We walked through many bamboo forests, and at times, we were alerted by the sounds it made. At first, it sounded like a land slide comin' our way but it was merely the wind and the bamboo rubbing against each other. The view at Puu Ohi'a was actually amazing. I wasn't expecting much, but I have to say, it's a sight worth hiking for. At a distance, you will see Diamondhead Crater to the south with Nuuanu Valley to the north, and adjacent ridges along the Ko'olau mountain range. I did not like the paved roads near the end of the trail. I could not stop thinking that there is probably a vehicle route that is accessible near the peak. And having to hike all the way up here would feel like a waste. However, we did meet up with a couple that told us about an easier route to the peak of Puu Ohi'a. We were a bit disappointed to hear that, but at least we can say that we conquered this trail route, and we can officially cross it off our list.
Saturday, April 10, 2010
This trail kicked my ass, mainly due to me being out of shape, but everyone who did it can attest that it's no walk in the park with a 4,100-foot elevation gain within a 5.5-mile stretch (11 miles round trip). There were a few tricky sections that involved the use of a rope or cable, but no extreme conditions to test your nerves.
The trail starts at a private road near Waialua High School. Along this road, there are many gates and warning signs like "Private Property", "No Trespassing", and "No Hiking". It's amazing how many hikers manage to get by without heeding to the signs. The state owns the ridge part of the trail but everything near the trailhead belongs to private owners such as Dole, Waialua Ranch, and Kamananui Orchard. If you do plan to do this hike, make sure you contact Kamananui Orchard (Randy: 808-778-6014).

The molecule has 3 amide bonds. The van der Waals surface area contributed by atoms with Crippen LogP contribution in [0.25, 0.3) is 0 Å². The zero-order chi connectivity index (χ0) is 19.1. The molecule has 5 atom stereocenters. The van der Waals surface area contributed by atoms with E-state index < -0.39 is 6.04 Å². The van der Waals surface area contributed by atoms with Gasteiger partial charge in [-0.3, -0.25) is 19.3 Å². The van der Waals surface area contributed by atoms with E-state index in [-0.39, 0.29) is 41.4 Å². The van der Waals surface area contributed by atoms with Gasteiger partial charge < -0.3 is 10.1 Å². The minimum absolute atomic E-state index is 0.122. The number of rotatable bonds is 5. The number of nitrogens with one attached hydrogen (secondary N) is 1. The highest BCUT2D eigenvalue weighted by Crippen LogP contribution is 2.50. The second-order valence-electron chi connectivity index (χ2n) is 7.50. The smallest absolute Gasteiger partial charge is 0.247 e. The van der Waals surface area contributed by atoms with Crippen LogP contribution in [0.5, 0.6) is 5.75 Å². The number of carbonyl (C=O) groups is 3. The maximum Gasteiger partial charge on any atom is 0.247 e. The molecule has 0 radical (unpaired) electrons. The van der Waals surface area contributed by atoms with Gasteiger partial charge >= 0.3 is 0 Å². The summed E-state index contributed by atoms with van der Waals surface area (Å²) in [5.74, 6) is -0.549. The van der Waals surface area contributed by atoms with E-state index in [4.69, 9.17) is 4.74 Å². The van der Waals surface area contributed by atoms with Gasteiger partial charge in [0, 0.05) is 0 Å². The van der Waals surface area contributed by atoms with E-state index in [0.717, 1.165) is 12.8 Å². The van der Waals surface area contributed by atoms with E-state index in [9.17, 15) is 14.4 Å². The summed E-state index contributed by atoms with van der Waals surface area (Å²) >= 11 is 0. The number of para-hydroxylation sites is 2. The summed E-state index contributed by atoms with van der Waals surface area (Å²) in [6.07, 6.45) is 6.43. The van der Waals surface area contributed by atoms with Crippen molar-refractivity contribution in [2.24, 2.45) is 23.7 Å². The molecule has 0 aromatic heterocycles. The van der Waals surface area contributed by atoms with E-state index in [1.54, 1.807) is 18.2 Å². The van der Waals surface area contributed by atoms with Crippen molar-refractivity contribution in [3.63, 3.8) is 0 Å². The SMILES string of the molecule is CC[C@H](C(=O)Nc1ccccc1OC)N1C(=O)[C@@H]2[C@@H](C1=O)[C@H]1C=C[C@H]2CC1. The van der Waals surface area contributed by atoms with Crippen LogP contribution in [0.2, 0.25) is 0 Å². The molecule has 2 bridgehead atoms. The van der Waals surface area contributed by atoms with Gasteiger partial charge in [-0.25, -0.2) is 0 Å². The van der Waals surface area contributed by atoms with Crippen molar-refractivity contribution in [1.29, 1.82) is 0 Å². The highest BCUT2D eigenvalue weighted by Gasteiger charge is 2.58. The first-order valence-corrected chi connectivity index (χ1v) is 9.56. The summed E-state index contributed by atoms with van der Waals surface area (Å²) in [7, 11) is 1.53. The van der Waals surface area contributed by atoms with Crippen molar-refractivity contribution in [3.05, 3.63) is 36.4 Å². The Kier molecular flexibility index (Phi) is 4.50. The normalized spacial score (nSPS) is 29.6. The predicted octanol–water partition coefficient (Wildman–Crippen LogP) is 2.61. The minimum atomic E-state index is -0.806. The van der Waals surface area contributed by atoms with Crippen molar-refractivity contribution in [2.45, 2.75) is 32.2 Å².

For the beginning part of the trail leading to the summit plateau of Ka'ala, we hiked under the hot scorching sun on a dirt road. We took a detour to a scenic lookout on the hilltop which eventually led us back to the main trail. Once we arrived at the Mokule'ia Forest Reserve boundary, the dirt road ended and the trail narrowed. There is a section that was overgrown with tall grass with heights soaring above me, and sometimes, it became difficult to make out the trail. The only cuts I had this day was from the annoying grassy section, I had nasty scratch marks all over my arms. After this point, the trail got more serious as keeps going up and up with steeper inclines. My leg muscles were getting tighter at every step and I could feel a cramp on my left calf muscle. Later, I felt the tightness on my quads and hamstrings. We were on our last hill, and my legs were done! My legs would cramp up and it would force us to take longer breaks. It was mid-afternoon, and at this pace, we began to worry about the return trip. When we arrived at the concrete steps, I thought my cramps were gone so I picked up the pace. But the pain hit me on my right calf and it was a real bad one. I called out for my hiking buddy for her assistance. I lied on the muddy steps with my right leg lifted up. I wanted her to bend my foot back to stretch my calf, I asked her to place my backpack between my foot and her body so she wouldn't get dirty. Instead, she hung my backpack on my foot. We were both confused, "what is she doing?", "what does he want me to do?" After all the pain, we got to the end of the trail. My hiking buddy proceeded up the paved road and I trailed behind her. Around the corner, she came running down with fear. She thought she was being chased by the guards since she hopped over the fence to take a picture. I turned around and I limped right behind her, I could barely run.
On the return trip, it took us half the time and it was much easier.
WATCH THE VIDEO